Friday, July 26, 2013

July 26 - George Bernard Shaw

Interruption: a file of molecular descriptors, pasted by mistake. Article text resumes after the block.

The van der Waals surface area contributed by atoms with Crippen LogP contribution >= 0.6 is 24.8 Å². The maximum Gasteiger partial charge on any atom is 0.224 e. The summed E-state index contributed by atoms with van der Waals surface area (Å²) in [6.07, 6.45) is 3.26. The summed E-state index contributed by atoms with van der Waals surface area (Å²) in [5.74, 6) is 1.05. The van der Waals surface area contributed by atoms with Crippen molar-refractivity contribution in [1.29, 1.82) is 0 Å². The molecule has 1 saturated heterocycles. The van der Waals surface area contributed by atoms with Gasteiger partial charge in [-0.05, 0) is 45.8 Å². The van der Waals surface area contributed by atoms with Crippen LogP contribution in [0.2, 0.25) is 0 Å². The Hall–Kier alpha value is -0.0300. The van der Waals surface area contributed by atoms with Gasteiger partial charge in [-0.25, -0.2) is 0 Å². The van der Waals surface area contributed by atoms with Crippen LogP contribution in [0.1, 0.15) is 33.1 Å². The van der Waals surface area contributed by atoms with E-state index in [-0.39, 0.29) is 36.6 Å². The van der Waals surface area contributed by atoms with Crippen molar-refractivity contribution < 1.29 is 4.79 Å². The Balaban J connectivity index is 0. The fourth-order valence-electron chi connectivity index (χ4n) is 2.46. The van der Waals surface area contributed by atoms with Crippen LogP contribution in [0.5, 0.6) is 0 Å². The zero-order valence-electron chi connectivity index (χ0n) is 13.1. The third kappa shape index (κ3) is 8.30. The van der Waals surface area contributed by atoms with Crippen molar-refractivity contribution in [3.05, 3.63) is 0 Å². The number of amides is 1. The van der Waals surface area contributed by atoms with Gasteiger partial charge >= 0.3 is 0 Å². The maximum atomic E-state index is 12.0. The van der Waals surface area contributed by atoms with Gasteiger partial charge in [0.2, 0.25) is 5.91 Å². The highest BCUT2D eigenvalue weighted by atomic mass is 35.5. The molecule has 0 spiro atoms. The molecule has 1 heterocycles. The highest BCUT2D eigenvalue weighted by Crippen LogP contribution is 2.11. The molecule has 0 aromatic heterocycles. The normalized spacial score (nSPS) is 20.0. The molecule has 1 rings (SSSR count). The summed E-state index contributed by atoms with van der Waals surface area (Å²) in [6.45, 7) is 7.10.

Playwright, journalist and socialist George Bernard Shaw was born July 26, 1856, in Dublin, Ireland. In 1876 he moved to London, where he became a theater and music critic and, in the 1890s, found his greatest strength in writing plays. As a member of the Fabian Society, he articulated many of the group’s socialist principles, which focused on social change through gradualist and reformist means rather than revolution. In 1895 he founded the London School of Economics with other Fabians. Of his 63 plays, the most famous is “Pygmalion” (1912), based on the Greek myth of a sculptor who fell in love with a statue he had carved. The social rise of Shaw’s Cockney flower girl, Eliza Doolittle, provides a dramatic send-up of “proper” British society and its class system, coupled with sharp commentary on the role and independence of women. Shaw won an Academy Award for the screenplay of the 1938 movie version of the play. Much of his witty dialogue remained intact in the 1956 Broadway musical version of the play, “My Fair Lady.”

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